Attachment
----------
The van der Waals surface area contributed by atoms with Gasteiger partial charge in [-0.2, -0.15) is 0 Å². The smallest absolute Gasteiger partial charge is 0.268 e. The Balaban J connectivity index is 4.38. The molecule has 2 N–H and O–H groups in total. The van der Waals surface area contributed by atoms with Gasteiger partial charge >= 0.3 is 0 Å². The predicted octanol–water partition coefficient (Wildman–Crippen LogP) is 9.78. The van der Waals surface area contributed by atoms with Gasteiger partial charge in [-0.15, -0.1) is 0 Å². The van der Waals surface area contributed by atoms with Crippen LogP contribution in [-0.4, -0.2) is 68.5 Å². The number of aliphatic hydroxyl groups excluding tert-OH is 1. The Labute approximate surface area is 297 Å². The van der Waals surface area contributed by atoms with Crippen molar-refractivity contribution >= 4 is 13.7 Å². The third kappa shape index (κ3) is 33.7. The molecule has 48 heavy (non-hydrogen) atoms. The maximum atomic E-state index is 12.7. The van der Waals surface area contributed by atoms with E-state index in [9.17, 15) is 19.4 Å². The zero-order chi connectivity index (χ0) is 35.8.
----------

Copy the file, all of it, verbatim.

The van der Waals surface area contributed by atoms with Gasteiger partial charge in [-0.2, -0.15) is 0 Å². The smallest absolute Gasteiger partial charge is 0.268 e. The Balaban J connectivity index is 4.38. The molecule has 2 N–H and O–H groups in total. The van der Waals surface area contributed by atoms with Gasteiger partial charge >= 0.3 is 0 Å². The predicted octanol–water partition coefficient (Wildman–Crippen LogP) is 9.78. The van der Waals surface area contributed by atoms with Gasteiger partial charge in [-0.15, -0.1) is 0 Å². The van der Waals surface area contributed by atoms with Crippen LogP contribution in [-0.4, -0.2) is 68.5 Å². The number of aliphatic hydroxyl groups excluding tert-OH is 1. The Labute approximate surface area is 297 Å². The van der Waals surface area contributed by atoms with Crippen molar-refractivity contribution >= 4 is 13.7 Å². The third kappa shape index (κ3) is 33.7. The molecule has 48 heavy (non-hydrogen) atoms. The maximum atomic E-state index is 12.7. The van der Waals surface area contributed by atoms with E-state index in [9.17, 15) is 19.4 Å². The zero-order chi connectivity index (χ0) is 35.8.